A Sephardi Succot in Jerusalem 100 years ago

Jews are celebrating the eight-day holiday of Succot by recalling their Biblical sojourn in the desert when they lived, ate and slept in temporary booths, open to the sky. The ‘Picture a Day’website has unearthed a wonderful collection of photographs from the American Library of Congress. The top two show Yemenite Jews in Jerusalem 100 years ago, the bottom picture a large Bukharan family in their Jerusalem succah.

One Ashkenazi Jew from Brooklyn, Rich Robinson, has drawn up this rough comparison chart between various Succot customs:

*In this chart, Judeo-Spanish refers to Jews from the Balkan region and the Levant (Eastern Mediterranean region). Spanish and Portuguese refers to Jews from Amsterdam (where many settled following expulsions from Spain and Portugal).

Elements of Sukkot Ashkenazic customs—the way we remember them! Sephardic customs—Who knew?
The sukkah (booth)

We decorated our sukkot (plural of sukkah as well as the name of the holiday) with foliage and whatever fruit we could find at the supermarket . . . which usually meant apples, grapes and pears.

Depending on how elaborate the sukkah was, it could either be disposed of or neatly packed up for next year.

Syrian: the sukkah is decorated with the “seven species” of the Land of Israel (barley, wheat, pomegranates, dates, figs, olives, grapes). Judeo-Spanish: In addition to fruit, biscochos (pastries baked in the form of a circle or a Star of David) are hung.

Spanish and Portuguese: Cranberries and plums are included among the fruits.

Moroccan: Besides fruit, sukkah decorations include hanging rugs and a special “Elijah’s Chair” hung on the wall. On the last day, the sukkah is burned down by the children.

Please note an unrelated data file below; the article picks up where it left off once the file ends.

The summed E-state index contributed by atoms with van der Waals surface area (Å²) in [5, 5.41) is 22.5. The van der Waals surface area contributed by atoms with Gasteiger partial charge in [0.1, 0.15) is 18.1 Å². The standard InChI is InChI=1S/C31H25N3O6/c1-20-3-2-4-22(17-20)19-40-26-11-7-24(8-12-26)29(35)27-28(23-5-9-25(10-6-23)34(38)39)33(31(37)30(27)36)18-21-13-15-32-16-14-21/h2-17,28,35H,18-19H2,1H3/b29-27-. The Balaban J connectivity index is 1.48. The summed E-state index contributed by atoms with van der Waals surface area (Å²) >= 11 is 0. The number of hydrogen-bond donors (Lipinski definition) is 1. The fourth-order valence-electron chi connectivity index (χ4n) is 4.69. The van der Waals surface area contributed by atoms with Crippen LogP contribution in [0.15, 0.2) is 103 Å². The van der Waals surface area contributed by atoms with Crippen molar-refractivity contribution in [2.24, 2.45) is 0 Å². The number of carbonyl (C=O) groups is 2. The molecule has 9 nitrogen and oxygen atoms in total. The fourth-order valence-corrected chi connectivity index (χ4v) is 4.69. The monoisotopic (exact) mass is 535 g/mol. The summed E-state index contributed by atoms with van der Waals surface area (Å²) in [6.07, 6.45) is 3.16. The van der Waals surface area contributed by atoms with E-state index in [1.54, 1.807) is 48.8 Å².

The lulav The lulav was pre-assembled, waved during the holiday, and never seen again for another year.

Moroccan: The lulav may be decorated with silk ribbons and a bell. After the holiday, it is sometimes placed in a flowerpot to promote good health— sort of a Jewish feng shui. Some leave it on top of the Ark (the cabinet that houses the Torah scrolls in a synagogue) until Passover, and then use it as described below.

Syrian, Moroccan, Judeo-Spanish: The lulav is kept till Passover and used as a “broom” in the search for leaven.

The etrog The etrog (like the lulav) was brought forth for the holiday, then disappeared for the rest of the year.

Syrian: After the holiday, the etrog is used for preparing jam.

Judeo-Spanish: As long as it retains its aroma, the etrog is used for the weekly Havdalah (the end of Sabbath ceremony, which includes spices and other fragrant ingredients).

Hoshana Rabba (the last day of Sukkot) It was a minor day compared to the following day, Simhat Torah.

Syrian, Moroccan, and Judeo-Spanish: Worshippers stay awake all night, studying Deuteronomy, Psalms and the Zohar (the chief book of Jewish mysticism).

Judeo-Spanish: Some serve macaroni and cheese (yes, you read that right) in the sukkah on Hoshana Rabba.

Simhat Torah The children enjoyed jelly apples topped with little Israeli flags while adults paraded the Torah scrolls around the synagogue. Various people were given an aliyah to read the Torah blessings.

Syrian: There is a special aliyah for children; afterwards, the congregation throws melebes (Jordan almonds) for them to eat.

Moroccan: The children get to carry candles during the hakkafot.

Judeo-Spanish: Those from Salonika call their synagogue by a nickname and do something to enact the name: those from the “Rice Synagogue” cooked rice; those from the “Chair Synagogue” would seat the one holding the Torah scroll upon a chair—each adding to the festivity of the day.

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